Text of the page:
“Some of the away games here involve three-day round trips, so I felt it would be selfish of me to leave them in my apartment for so long, thousands of miles from home.

    “I am not on my own too much – most of my team-mates live in the same complex, so we cook together or watch Netflix, which is good for camaraderie.”

    Jack Barmby never made a first-team appearance at Manchester United or Leicester City and headed to the US in 2016, initially on loan with MLS team Portland Timbers.

    Jack Barmby shoots

    Jack Barmby (wearing 23) is at his third club in the United States

    The forward, whose father is ex-Tottenham Hotspur and Liverpool midfielder Nick Barmby, later made the move permanent, staying for two years before signing for USL side San Antonio last year.

    He joined Phoenix Arizona, whose co-owners include Chelsea legend Didier Drogba, in December.

    “I felt disillusioned with life at Leicester and I knew I was not going to get a chance under Claudio Ranieri, who was the manager back then,” Barmby, 25, says.

    “I would not be surprised if, in the next few years, Phoenix ends up in MLS, so I signed because I want to be part of that journey, even if I only experience the beginning of it.”

    Also in lockdown in Arizona, Barmby, who holds permanent residence status in the United States, has no plans to return to the UK.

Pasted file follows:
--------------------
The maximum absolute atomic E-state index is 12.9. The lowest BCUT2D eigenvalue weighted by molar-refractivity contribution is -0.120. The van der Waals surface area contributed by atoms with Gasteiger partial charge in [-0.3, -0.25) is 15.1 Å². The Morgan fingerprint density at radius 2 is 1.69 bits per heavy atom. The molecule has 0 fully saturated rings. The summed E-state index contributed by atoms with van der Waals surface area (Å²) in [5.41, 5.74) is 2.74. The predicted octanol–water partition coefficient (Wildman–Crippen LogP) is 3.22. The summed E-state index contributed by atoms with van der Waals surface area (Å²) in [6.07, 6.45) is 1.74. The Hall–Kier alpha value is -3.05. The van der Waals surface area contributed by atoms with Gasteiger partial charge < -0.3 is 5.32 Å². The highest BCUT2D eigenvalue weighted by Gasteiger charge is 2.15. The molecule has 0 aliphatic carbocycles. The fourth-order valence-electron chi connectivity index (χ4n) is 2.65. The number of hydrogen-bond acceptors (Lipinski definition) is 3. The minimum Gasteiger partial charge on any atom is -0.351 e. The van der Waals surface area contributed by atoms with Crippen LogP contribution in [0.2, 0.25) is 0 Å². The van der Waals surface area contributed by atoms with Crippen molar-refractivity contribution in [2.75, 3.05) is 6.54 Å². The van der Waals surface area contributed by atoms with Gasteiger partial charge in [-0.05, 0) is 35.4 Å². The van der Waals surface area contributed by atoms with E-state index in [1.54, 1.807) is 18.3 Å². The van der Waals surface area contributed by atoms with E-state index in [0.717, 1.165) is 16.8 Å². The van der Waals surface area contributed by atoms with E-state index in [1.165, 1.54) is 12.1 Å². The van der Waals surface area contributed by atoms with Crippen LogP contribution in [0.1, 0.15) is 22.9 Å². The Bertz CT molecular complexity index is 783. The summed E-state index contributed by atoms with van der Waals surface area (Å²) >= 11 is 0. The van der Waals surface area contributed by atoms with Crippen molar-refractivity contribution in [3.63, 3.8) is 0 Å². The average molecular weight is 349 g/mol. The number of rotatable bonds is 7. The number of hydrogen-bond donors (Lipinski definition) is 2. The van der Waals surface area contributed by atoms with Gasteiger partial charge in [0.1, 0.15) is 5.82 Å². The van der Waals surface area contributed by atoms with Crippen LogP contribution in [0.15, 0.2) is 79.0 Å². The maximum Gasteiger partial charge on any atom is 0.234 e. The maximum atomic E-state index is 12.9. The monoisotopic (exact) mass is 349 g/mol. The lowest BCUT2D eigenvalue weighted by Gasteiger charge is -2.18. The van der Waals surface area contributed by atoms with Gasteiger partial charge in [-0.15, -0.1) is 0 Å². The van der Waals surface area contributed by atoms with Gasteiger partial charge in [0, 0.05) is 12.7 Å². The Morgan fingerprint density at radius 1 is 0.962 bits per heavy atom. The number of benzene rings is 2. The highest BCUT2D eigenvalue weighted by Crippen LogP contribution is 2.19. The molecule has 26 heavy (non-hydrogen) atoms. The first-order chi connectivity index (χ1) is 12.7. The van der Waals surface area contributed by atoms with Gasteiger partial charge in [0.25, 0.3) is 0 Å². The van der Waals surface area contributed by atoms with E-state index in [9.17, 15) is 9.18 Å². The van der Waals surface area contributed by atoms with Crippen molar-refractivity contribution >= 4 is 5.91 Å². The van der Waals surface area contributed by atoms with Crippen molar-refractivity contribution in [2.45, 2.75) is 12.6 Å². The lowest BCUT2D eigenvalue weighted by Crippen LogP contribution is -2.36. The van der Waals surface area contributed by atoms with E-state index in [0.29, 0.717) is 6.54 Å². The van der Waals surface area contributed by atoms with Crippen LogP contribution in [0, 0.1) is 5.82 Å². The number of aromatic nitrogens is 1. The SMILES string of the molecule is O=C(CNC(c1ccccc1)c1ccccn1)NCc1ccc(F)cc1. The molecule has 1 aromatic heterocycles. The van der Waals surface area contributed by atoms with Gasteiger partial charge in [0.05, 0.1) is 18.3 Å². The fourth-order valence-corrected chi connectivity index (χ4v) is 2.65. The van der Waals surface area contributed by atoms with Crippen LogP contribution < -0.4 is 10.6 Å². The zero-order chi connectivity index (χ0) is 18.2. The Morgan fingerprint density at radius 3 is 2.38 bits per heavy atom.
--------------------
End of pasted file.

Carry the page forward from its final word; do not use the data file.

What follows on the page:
“The USL is a good standard and every team wants to play football,” he adds.

    “If a team is 1-0 up in the EFL, most of them would shut up shop, but here it stays really open and the majority of goals are scored in the last 15-20 minutes.

    “I know a lot of players in League One and League Two are desperate to come to the States because it is a good life here, especially in Arizona.”

    The USL is divided into an Eastern and Western Conference, with Memphis part of the former and Phoenix in the latter.

    Joining Arizona are Sacramento Republic, whose manager is Wolverhampton-raised Mark Briggs.

    The Californian club will join MLS in 2022, as its 29th team.

    “We are probably the biggest club in the USL – we had around 12,000 for first game of the season against FC Tulsa,” Briggs, 38, says.

    “We have put together a good roster, and we are building a new stadium and training facility with MLS on the horizon.”

    Briggs, who began his career at West Bromwich Albion, had his first taste of football in the US in 2008 when he joined Kalamazoo Outrage.

    He signed for Wilmington Hammerheads four years later, where he became assistant coach, before taking charge of Real Monarchs, in Salt Lake City.

    Briggs, whose wife is American, became Sacramento’s academy director in 2019 and took over the first team in December.

    “It is an exciting time to be involved in football here because the game is growing exponentially,” he adds.

    “When I first came here, there was hardly any live football on TV, but now I watch more Premier League games than my friends do in the UK.

    “I feel at home here, but that is not to say I wouldn’t like to return to England some day to pit my wits against managers at the highest level.”

    Source